I said, “Hi, I’m from Australia and I’m only in New York for the day, and I’m keen to see the inside of the stock exchange”…silence….”That’s the entrance over there isn’t it?”… more silence …”Can I go in?”…”Not today” was the terse reply. This crack operative isn’t about to be disarmed by my naievete.

I hang around for while, taking photos, waiting to see if anything interesting will happen. Mainly just serious looking men wearing black and carrying guns, standing around chatting to each other and smoking cigarettes.

I get a copy of the paper. It turns out today’s ‘terror alert’ was triggered by some guy getting caught in Pakistan with copies of plans of various New York buildings. My irreverence towards the whole thing remained intact. As if this had any connection to anything TODAY? The politics of terror are clear enough. The need to be seen to respond greatly outweighs any rational response.

The only other thing in the paper was the ongoing reporting on the upcoming election - ever percolating in the background like bad American coffee. Weak, tepid, indescribably bland…leaving a slight bitter taste in your mouth. Nobody bothers reporting about the actual issues. All you ever hear about is the campaign - kind of like a ‘meta’ election. The shrill voice of the CNN ‘face’ droning on and on…”And today in the campaign, Bush said blah in reponse to Kerry responding to Bush’s response to Kerry saying blah blah” …zzzzzzzzzzzzzzzzzzzzzz…hmphh..zzzz. You could be excused for nodding off if the future of the planet wasn’t at stake. But then it’s hard to get excited in a contest between between Brand X right wing fundamentalist and Brand Y right wing ideologue, both of whom want to increase military spending.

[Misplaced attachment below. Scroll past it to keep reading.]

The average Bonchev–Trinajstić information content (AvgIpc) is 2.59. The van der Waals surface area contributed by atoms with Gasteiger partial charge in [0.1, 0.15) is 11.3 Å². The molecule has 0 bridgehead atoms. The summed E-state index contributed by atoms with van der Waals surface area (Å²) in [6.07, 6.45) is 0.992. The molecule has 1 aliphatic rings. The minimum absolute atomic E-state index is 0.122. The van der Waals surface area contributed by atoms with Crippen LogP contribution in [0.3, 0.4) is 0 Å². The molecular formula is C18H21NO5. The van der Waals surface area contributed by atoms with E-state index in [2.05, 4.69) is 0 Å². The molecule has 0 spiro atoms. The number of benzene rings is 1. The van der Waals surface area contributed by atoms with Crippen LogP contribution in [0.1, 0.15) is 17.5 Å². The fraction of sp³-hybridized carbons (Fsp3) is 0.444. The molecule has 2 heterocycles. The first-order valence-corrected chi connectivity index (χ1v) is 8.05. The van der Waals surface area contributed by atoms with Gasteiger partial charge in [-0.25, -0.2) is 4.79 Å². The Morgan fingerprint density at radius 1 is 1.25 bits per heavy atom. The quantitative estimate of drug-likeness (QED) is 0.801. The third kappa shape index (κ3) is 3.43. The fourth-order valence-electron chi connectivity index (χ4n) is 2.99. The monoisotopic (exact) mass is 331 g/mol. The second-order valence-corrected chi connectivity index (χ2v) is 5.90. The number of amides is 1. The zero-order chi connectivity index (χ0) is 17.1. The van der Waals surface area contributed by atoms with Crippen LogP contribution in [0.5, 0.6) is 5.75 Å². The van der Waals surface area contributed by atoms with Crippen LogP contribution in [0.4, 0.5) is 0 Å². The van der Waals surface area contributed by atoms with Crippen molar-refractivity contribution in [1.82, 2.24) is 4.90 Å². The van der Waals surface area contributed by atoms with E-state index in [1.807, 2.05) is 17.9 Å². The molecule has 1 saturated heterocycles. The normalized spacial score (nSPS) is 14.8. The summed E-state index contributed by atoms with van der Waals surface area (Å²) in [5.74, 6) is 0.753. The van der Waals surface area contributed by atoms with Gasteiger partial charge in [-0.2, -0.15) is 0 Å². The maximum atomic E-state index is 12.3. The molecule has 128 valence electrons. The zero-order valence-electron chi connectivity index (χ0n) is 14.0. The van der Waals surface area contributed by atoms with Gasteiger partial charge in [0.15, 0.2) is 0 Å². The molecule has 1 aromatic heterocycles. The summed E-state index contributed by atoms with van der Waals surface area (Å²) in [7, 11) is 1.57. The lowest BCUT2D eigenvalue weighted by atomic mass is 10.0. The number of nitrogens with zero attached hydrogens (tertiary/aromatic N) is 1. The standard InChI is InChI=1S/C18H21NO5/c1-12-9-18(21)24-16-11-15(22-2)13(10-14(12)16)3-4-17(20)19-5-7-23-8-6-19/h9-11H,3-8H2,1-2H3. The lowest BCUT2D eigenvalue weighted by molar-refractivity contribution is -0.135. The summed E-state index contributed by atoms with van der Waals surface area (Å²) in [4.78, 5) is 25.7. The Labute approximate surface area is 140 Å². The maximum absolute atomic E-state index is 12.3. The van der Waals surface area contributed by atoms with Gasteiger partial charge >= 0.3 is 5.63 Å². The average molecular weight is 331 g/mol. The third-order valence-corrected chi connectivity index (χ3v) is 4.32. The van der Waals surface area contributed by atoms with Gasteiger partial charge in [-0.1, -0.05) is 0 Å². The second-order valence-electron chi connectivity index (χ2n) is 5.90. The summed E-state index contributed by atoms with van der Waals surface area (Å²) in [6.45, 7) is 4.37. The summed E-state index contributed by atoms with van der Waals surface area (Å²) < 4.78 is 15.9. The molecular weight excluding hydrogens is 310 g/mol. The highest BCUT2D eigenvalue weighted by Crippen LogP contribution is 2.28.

I’d had enough of politics and high finance. Time for some Art.

The Guggenheim Museum has both kinds of Art. Flat and lumpy. I normally prefer lumpy art – but flat art can be good too sometimes. There was an exhibition by some European guy, I can’t remember his name. He claimed to be inspired by nature. “Fair enough”, I thought to myself. I can relate to that.

There were a couple of great sculptures. And some good photos. And paintings too. But then there was all of this weird stuff. There was a painting that obviously had been inspired by the wall of my flat back home. A plain white canvas no less. When I looked closer, I saw that it’s inclusion in the exhibition had been sponsored by such and such a foundation. “I wonder if they knew what they were paying for?” I thought to myself. Oh. Well. Whatever. At least it doesn’t kill people.

When I get back to Harlem, ‘the hood’ is buzzing. People are hanging out on the streets, kids running around like mad, old folk sitting in deck chairs chatting with their neighbours, homeboys hangin out. There’s something about having so many people living so close together that creates an amazing sense of community. I feel tempted to just hang out on the street in Harlem, soaking up the vibe of the street. But I was am of place - an outsider with a digital camera and wearing hiking boots. Safer to head back to the anonymity of the city.

I get out of the subway at 42nd Street near Broadway, and feel like I’ve stumbled onto the set of Blade-Runner, except the cars are still on the ground. It was then that I realize Sydney is actually a small, boring country town. Rockhampton, where I grew up, is off the scale.